German Conductor to Make BSO Debut at Tanglewood with Mahler’s First Symphony

When not exploring the human experience through sound, Moritz Gnann hopes to see a Red Sox game.

Photo courtesy BSO.

Photo courtesy BSO.

Gustav Mahler’s Symphony No. 1 begins in a beguiling single note, inviting the listener to step into this realm of possibility and join the piece’s hero on a frenetic odyssey through foppish Viennese waltzes, macabre nursery songs, and klezmer music, culminating in, as Mahler described it, the “cry of a wounded heart.”

“It is almost schizophrenic,” says Mortiz Gnann, the German conductor who will make his debut with the Boston Symphony Orchestra at Tanglewood this Sunday. “It starts in this matter-of-fact tone, and then very soon something like a harsh cut in a movie, you wouldn’t expect it but suddenly, now for something completely different.”

Mahler composed the piece before his 30th birthday, while serving as second conductor of the Leipzig Opera in Germany. Like the protagonists in most of his works, Mahler crafted the First’s hero in his own image, one Gnann relates to.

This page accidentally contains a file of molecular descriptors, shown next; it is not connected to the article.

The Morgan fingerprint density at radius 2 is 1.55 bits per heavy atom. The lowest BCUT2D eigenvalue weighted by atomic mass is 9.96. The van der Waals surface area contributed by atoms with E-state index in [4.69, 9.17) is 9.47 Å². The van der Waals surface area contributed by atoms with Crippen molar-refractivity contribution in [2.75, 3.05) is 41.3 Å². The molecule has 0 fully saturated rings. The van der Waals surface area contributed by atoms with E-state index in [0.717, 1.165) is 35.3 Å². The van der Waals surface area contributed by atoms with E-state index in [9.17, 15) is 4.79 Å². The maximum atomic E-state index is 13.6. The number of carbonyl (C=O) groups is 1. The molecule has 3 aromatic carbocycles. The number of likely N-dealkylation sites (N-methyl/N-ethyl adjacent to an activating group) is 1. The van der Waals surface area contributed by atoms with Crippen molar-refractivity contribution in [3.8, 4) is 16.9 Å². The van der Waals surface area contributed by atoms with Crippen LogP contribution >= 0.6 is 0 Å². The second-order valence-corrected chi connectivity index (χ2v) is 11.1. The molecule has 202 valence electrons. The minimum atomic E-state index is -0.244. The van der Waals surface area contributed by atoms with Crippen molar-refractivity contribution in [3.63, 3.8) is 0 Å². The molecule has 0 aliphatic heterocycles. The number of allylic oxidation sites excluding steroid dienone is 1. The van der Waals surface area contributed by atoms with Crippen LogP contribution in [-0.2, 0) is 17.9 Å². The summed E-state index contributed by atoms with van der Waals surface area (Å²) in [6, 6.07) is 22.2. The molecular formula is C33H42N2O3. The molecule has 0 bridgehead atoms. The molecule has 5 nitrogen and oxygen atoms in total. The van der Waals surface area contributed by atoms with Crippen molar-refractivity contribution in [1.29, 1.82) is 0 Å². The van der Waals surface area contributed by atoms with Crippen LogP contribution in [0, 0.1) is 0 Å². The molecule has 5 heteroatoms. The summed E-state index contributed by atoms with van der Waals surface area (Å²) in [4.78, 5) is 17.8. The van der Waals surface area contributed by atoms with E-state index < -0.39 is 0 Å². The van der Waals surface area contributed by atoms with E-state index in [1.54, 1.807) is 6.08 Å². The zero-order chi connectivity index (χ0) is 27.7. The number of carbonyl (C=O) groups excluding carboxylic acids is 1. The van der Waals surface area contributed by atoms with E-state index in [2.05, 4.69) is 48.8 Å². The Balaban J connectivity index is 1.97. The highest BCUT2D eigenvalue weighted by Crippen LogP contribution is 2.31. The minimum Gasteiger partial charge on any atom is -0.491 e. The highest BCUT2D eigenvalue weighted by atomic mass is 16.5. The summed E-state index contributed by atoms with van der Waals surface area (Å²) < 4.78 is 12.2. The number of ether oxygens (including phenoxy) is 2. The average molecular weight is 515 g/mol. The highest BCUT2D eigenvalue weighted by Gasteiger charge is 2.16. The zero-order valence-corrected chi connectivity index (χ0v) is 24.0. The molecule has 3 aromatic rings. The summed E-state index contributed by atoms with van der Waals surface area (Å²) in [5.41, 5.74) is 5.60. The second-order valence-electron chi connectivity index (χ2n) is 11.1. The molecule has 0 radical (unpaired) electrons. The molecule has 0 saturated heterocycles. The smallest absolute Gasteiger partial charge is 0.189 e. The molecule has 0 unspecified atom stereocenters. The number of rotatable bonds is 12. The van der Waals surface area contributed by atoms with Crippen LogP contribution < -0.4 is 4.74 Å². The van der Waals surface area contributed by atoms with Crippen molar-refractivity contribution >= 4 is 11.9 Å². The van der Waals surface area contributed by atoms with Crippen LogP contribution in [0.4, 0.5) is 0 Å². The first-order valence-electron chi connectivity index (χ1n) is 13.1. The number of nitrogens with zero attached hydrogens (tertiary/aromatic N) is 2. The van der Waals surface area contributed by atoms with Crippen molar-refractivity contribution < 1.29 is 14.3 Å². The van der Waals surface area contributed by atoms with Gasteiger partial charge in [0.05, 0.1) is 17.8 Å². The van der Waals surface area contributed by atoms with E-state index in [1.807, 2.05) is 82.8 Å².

“It is very difficult to chose a favorite piece by Mahler, but I think it suits very well my current situation, because what Mahler had in mind when he composed this piece was a young person, I guess, he calls it a kind of hero who is dealing with life and is going through his life…who in the end, succeeds.”

Born in Tuebingen, Germany, Moritz originally studied economics before pursuing conducting studies at the Universität der Künste in Berlin and the Musikhochschule Dresden. He made his conducting debut in 2007, joining the BSO as an assistant conductor for the 2015-16 season.

“I love Andris Nelsons,” he says of the BSO conductor. “Of course, I’ve been working with him for a while, also in Germany. I learned so much from his general musicality and most convincing way of conducting. You want to play for him well. It’s really amazing.”

Moritz says he loves Boston, and describes a palpable energy emanating from it. But most importantly, he’d love to catch a Red Sox game.

“I would love to! Actually, I wanted to go there during my first season,” he says. “You know, in Germany, we were not so much into this kind of sport. But I hope I will manage next season when I’m back in Boston.”

You can purchase tickets for the BSO’s performance of Mahler’s Symphony No. 1 and Mozart’s Piano Concerto No. 9, conducted by Moritz Gnann at the Koussevitzky Music Shed at Tanglewood, here.